Galuvaos Full Of Praise For Women’s Pathway
When Praise Galuvao first picked up a football, it wasn’t what she expected.
“I got forced into playing for my school when I was in year eight,” Praise, the daughter of former international and Rugby League veteran Joe Galuvao, tells NSWRL.com.au. “I thought ‘oh maybe if I go, my dad’s genetics will kick in and I’ll be able to play well.’
“I got smashed around that day and it was the worst experience.”
Luckily for Praise – and perhaps to a greater extent, her passionate father – the cruel misjudgement was not enough to keep her off the Rugby League field forever. After lining up for the Glenmore Park Brumbies in 2016, the 17-year-old will run out in the famous blue and gold of the Parramatta Eels in the inaugural season of the Tarsha Gale Cup.
“I don’t think I was really keen on the whole idea of playing football, mainly because I was scared of the expectation that came on me, being my dad’s daughter,” Praise says. “I’m still finding it hard to believe [playing for the Eels] – I started playing last year and I’m a lot more confident.”
Joe Galuvao – who represented Samoa, New Zealand and five NRL clubs, totalling 240 games – now works as an NRL Community Engagement Officer but in 2017 will coach Parramatta in the Tarsha Gale Cup. The under-18s girls competition, featuring nine teams and nine players per side, has given Joe the chance to see his daughter don the same colours that he wore himself in 2008 and 2009.
“It’s great to be involved, [especially] when my daughter’s playing here at Parramatta,” Joe says. “The girls come with a whole different set of unique skills to engage in and I think what they have a lot of is enthusiasm. That’s one thing you can’t coach and that’s a good base to work from.”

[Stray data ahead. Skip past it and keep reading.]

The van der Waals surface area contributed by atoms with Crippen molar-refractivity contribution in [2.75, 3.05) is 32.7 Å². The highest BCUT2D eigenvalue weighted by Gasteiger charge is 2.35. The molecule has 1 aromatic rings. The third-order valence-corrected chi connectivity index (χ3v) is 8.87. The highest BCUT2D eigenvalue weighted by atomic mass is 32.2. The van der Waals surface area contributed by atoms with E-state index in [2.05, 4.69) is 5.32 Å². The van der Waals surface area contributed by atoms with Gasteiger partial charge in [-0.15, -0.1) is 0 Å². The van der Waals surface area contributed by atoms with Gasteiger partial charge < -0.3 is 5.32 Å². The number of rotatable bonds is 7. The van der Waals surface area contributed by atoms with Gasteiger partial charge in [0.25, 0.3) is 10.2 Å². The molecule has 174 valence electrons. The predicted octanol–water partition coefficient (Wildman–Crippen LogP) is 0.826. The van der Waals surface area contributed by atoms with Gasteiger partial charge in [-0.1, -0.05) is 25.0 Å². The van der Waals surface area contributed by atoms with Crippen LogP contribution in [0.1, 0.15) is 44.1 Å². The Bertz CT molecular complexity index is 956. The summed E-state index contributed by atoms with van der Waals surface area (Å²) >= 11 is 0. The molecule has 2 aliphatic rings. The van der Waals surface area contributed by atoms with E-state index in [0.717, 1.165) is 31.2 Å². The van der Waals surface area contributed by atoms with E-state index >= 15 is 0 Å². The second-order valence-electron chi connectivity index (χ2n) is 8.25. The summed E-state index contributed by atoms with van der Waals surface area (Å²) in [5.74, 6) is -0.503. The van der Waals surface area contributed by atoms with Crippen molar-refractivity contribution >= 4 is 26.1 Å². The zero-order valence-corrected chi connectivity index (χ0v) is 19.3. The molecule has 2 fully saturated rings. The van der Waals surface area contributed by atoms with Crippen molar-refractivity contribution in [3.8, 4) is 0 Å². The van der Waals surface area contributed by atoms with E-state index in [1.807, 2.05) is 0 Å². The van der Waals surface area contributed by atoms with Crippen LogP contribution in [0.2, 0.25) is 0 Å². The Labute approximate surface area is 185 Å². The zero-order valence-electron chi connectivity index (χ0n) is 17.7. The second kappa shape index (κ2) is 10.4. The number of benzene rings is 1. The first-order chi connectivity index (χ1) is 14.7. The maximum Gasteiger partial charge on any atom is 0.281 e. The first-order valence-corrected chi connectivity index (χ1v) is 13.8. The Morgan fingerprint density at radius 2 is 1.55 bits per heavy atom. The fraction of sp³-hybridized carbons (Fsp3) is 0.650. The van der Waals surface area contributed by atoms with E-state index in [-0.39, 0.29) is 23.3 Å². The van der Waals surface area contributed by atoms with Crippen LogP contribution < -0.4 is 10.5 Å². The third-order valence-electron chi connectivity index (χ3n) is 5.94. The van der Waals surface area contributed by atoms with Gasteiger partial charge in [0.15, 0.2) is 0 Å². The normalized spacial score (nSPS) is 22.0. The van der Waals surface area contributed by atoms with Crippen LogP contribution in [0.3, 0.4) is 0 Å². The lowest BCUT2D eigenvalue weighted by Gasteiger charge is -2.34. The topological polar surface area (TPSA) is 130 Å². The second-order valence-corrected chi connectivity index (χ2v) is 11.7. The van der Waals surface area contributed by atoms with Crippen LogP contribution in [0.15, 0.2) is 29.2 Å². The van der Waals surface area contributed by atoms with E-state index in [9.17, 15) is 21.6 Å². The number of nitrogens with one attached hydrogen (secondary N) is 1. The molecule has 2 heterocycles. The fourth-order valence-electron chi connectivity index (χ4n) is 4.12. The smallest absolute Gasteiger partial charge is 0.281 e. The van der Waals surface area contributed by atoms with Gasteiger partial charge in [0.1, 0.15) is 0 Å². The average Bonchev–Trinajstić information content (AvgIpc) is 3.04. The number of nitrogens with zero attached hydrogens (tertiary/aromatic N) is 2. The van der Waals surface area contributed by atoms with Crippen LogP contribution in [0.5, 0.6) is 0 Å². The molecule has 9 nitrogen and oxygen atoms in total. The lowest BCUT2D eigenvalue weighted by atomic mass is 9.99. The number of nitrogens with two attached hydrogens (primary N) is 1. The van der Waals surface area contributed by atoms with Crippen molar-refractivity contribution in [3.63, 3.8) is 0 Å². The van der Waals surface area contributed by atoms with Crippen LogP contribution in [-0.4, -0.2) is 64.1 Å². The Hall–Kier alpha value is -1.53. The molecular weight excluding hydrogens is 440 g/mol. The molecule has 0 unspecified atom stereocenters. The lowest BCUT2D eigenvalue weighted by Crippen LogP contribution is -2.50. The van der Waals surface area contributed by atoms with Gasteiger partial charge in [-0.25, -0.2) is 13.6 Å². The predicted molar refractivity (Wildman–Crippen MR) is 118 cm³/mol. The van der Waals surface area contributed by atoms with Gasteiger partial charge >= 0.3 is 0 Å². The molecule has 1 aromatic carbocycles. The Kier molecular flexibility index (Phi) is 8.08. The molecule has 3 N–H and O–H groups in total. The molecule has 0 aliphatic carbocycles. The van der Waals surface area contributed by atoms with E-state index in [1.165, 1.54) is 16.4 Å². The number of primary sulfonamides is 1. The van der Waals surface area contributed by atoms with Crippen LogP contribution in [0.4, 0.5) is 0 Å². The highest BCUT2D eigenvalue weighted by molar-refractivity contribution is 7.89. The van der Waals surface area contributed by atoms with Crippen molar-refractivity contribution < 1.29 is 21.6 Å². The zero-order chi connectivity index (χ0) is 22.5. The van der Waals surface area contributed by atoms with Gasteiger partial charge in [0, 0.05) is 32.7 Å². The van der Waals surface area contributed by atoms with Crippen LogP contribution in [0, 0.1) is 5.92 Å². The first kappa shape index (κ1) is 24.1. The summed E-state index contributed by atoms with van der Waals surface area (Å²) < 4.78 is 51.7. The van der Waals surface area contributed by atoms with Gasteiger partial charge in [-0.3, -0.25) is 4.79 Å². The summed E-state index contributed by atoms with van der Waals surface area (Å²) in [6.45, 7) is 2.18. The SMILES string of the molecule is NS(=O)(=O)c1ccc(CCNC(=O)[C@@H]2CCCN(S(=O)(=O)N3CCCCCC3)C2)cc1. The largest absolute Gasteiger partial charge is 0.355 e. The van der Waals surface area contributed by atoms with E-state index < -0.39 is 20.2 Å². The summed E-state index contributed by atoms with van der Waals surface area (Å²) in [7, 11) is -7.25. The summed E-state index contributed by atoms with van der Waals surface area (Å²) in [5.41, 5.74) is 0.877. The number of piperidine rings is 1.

“The thought of me playing football really excited my dad,” Praise adds, joking about his enthusiasm. “He is very passionate about giving me tips – whether I want to hear it or not.
“But he’s really helpful. I know my team really appreciate the effort that he’s put in; it’s a great thing that I have a dad as generous as him.”
As the first competition of its kind, the Tarsha Gale Cup remains much of an unknown to players, coaches and supporters alike. The Eels side was set to kick off the maiden season with a bang, taking on traditional rivals the Bulldogs at Belmore Sports Ground at 8:30 this morning - but the match was cancelled due to extreme heat.
While Praise will have to wait another week to play, she knows the side will need to run their own race in a bid to secure the first win in the competition’s history.
“Who knows what the other teams are like,” Praise concedes. “We’re going to give it 100 per cent no matter what. We wish the best to all the other teams but I’m confident that our team has worked hard enough to see a win in the first game.”
“It’s no different when you’re playing in the male game,” Joe continues. “You’ve just got to do what you do at training, prepare as best as you can and take those things out with you.”